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News & features archive, 2010


Lessons from avian influenza prevalence in wild birds in Iran

03 May 2010 – Global scientific data clearly demonstrates that low pathogenic avian influenza (LPAI) viruses are widely distributed in wild bird species around the world; most frequently found in ducks, geese, swans, gulls and terns. Most experts believe that the current H5N1 highly pathogenic avian influenza (HPAI) virus was originally introduced from wild birds to poultry as a LPAI virus. Subsequently, this virus mutated in poultry from low to high pathogenicity, and then spilled back into the wild bird population. Given this evolving interplay among viruses that circulate back and forth between domestic and wild birds, and the potential for mutations to take place in intensified poultry systems leading to human pandemic disease threats and big impacts to national economies and livelihoods, it is important that we maintain appropriate levels of influenza virus surveillance in healthy wild bird populations, poultry, and humans.

In Iran, the first outbreak of H5N1 HPAI was confirmed on 15 February 2006. From 2003 to 2007, a series of molecular, serological and virological studies were carried out to determine the status of avian influenza virus infections in different species of wild water birds in Iran. Samples (cloacal, oropharyngeal and serum) were collected in six different Iranian provinces —which are representative of the 15 most important wintering sites of migratory water birds— from 1146 birds encompassing 45 different species. Molecular and virological analyses detected LPAI viruses in 3.4% of samples and no HPAI viruses, including H5N1. Serological analyses revealed that almost half (48.5%) of 711 serum samples tested positive for avian influenza virus antibodies, with duck-specific antibody prevalence ranging from 44 to 75 percent.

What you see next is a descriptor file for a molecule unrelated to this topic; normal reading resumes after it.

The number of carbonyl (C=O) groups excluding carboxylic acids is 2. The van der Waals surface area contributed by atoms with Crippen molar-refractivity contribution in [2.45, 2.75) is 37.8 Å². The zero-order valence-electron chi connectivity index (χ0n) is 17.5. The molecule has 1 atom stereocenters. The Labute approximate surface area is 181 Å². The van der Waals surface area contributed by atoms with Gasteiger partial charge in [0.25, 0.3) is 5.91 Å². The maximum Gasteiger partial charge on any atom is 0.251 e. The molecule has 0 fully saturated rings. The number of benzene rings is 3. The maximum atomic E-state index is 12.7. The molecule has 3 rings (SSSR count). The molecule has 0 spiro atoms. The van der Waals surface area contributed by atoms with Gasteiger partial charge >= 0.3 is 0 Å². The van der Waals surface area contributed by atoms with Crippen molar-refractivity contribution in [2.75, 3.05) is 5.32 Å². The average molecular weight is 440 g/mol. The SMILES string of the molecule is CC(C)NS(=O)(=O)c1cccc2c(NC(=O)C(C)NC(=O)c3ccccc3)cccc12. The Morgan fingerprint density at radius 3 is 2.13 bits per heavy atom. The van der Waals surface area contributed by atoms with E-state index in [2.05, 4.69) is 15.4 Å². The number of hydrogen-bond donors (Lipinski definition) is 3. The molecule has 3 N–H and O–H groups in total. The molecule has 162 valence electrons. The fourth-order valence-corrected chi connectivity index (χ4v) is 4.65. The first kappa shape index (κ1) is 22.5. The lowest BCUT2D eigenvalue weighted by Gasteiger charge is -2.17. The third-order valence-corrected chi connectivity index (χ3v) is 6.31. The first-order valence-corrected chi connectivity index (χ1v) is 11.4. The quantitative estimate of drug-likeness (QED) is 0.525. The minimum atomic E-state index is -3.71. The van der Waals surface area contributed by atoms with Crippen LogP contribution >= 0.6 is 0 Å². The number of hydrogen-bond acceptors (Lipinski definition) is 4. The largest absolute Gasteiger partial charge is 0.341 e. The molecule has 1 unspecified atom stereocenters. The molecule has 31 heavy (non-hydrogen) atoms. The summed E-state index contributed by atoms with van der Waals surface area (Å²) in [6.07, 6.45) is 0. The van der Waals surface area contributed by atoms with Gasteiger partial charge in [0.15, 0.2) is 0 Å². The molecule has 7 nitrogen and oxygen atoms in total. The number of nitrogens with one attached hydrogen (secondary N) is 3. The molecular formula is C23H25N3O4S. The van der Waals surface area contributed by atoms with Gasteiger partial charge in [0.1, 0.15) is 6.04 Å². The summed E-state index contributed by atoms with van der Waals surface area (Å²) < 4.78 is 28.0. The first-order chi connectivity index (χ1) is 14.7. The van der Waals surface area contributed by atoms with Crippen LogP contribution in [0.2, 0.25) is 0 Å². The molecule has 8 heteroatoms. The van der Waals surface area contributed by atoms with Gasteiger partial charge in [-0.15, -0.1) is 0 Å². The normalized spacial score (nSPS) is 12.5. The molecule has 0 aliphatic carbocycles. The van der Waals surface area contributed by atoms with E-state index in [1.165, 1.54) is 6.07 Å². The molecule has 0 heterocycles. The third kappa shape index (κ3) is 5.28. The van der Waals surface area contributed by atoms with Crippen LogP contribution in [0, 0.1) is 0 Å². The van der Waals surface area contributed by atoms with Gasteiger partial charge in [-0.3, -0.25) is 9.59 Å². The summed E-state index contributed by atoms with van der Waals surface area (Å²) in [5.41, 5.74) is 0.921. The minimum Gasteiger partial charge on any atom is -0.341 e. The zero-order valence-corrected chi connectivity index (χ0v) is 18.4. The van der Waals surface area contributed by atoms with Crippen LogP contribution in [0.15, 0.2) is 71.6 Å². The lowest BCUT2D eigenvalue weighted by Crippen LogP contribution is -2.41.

Viewed from a broader ecological perspective, and in consideration of the lack of HPAI detection, these findings contribute important information to the increasing body of evidence regarding the prevalence of low pathogenic avian influenzas in wild birds in Iran, especially around Caspian Sea wetlands that serve as wintering site for migratory water birds along their trans-continental journey. Specifically, it is noteworthy that Mallard and Common Teal exhibited the highest number of positives in virological and serological investigations, therefore suggesting that these two duck species may play an important role in the introduction, establishment and dissemination of LPAI viruses between and within avian species in the Southern Caspian Sea region, although their possible role in H5N1 HPAI is still to be determined.

For its part, the Food and Agriculture Organization (FAO) continues to contribute to the national and regional wildlife and domestic poultry surveillance efforts in Central Asia to control emerging avian infectious diseases and mitigate their impacts by promoting comprehensive and proactive approaches to disease risk management. These same approaches are being used by FAO and partners to conduct surveillance for other common and emerging infectious diseases in the region.